Visual Studio’s Build settings and output folders are some of the most important and noticeable features in an IDE that aren’t available in a rich text editor. Usually, when using a rich text editor, you write the code and then send it to a server to be compiled and run. In an IDE, you can compile and run your code inside the editor.

Debugging Tools and Break Points

Well-integrated debugging tools are gold, and Visual Studio has all the tools you need. Place breakpoints, step through and over methods, etc. Once you’ve worked with an excellent debugging tool, it is hard to go back to working without one.

While not as powerful as the Visual Studio’s debugger, the one shipped with Visual Studio Code is still useful. The thing to know is that the Visual Studio Code debugger can be easily extended to cover many languages, while the Visual Studio debugger is most potent with C# and .net.

Project Builder for C# and .NET apps

Visual Studio’s Project Builder is a powerful tool at your disposal. Having context parameters, aggregating different code areas, and switching between various projects are all made easier with project management.

Azure Cloud integrations

If you’re working with Azure cloud, an integrated connection will make your development far more manageable. The Azure Cloud integration available in Visual Studio may be a deciding factor when choosing between the two editors. If you’re using Azure, this feature will be hard to pass up. 

Test Development Integrations

Visual Studio has robust Test Development integration. Not everyone uses unit testing, but if you do, then having the process integrated into your IDE makes it far more accessible and, as such, more likely to be done and done well.

Open technology platform for cross-stack development

Open-source software means that Visual Studio Code is adaptable to the developer’s needs. It is easier to develop plugins for it and incorporate the existing work of others. If you’re looking for cross-stack development or work on multiple projects in different languages, you should not overlook this feature.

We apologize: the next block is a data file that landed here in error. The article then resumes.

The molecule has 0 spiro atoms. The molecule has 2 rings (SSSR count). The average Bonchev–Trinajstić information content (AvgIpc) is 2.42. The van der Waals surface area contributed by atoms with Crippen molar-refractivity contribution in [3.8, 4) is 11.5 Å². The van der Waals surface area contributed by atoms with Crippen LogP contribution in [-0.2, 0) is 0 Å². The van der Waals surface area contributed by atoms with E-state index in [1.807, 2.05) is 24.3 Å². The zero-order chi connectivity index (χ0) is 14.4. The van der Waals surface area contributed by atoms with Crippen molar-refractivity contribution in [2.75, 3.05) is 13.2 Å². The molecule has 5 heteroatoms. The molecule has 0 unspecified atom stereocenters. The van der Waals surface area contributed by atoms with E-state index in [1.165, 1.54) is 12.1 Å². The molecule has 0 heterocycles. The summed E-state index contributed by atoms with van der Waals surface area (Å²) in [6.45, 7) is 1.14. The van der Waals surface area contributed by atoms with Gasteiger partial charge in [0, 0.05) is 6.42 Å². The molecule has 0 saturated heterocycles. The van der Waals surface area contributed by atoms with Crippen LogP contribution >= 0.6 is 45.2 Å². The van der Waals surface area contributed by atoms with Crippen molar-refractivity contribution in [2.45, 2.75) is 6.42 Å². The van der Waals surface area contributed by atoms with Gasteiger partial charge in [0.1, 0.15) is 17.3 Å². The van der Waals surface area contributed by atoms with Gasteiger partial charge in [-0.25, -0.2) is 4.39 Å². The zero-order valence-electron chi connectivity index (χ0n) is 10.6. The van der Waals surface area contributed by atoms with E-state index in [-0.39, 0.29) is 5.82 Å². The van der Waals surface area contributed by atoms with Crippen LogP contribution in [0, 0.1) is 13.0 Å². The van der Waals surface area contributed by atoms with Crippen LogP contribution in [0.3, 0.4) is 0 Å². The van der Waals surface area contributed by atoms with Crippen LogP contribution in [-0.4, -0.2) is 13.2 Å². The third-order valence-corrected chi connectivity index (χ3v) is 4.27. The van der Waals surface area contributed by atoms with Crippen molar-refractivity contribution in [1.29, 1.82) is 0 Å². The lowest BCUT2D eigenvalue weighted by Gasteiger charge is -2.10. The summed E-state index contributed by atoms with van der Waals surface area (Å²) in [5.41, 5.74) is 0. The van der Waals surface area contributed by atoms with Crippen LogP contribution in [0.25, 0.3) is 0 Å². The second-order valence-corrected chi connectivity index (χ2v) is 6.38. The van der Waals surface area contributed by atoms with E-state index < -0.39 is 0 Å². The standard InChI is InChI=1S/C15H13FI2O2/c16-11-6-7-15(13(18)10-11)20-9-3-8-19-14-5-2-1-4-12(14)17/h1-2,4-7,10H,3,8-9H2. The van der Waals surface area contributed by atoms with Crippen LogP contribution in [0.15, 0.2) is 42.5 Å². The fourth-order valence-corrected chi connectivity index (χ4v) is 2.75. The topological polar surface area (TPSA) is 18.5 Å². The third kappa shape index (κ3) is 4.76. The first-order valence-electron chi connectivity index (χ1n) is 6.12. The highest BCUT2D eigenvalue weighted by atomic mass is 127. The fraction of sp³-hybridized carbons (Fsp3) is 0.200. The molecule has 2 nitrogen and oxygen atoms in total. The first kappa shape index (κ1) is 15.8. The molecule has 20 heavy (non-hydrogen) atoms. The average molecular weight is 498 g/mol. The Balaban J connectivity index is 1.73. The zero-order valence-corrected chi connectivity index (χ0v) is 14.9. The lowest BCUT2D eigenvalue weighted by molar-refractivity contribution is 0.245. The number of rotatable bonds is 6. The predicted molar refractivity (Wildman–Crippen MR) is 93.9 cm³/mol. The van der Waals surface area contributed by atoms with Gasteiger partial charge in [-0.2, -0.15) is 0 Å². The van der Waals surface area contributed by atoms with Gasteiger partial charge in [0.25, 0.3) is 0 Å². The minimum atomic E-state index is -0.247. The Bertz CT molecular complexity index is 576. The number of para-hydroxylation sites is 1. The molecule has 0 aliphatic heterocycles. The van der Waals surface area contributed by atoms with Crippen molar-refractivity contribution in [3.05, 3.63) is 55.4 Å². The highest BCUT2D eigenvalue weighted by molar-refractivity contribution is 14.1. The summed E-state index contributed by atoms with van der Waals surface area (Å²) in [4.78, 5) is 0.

Availability of Community and Professionally developed Plugins

One of the main selling points of rich text editors is that they are lightweight. This means they offer fewer features out of the box but are more extensible. Visual Studio Code has a marketplace chock-full of great extensions. Using those extensions, you can tailor your editor to your specific needs.

Cross-Platform installation

Visual Studio runs on Windows and macOS, but Visual Studio Code also runs on Linux. Sometimes you may need this flexibility, and sometimes you may be running everything on Linux, leaving you with little choice over the matter.ֿ

When approaching the question of which to choose between Visual Studio and Visual Studio Code, you need to consider, first and foremost, your needs. If your needs are specific to C# or .net development, you’re almost certainly better off trusting Microsoft to have to build an excellent IDE for your needs. On the other hand, if you’re looking for cross-stack development, then a highly customizable rich text editor may be preferable. Then again, you might be a developer that prefers to customize your experience regardless.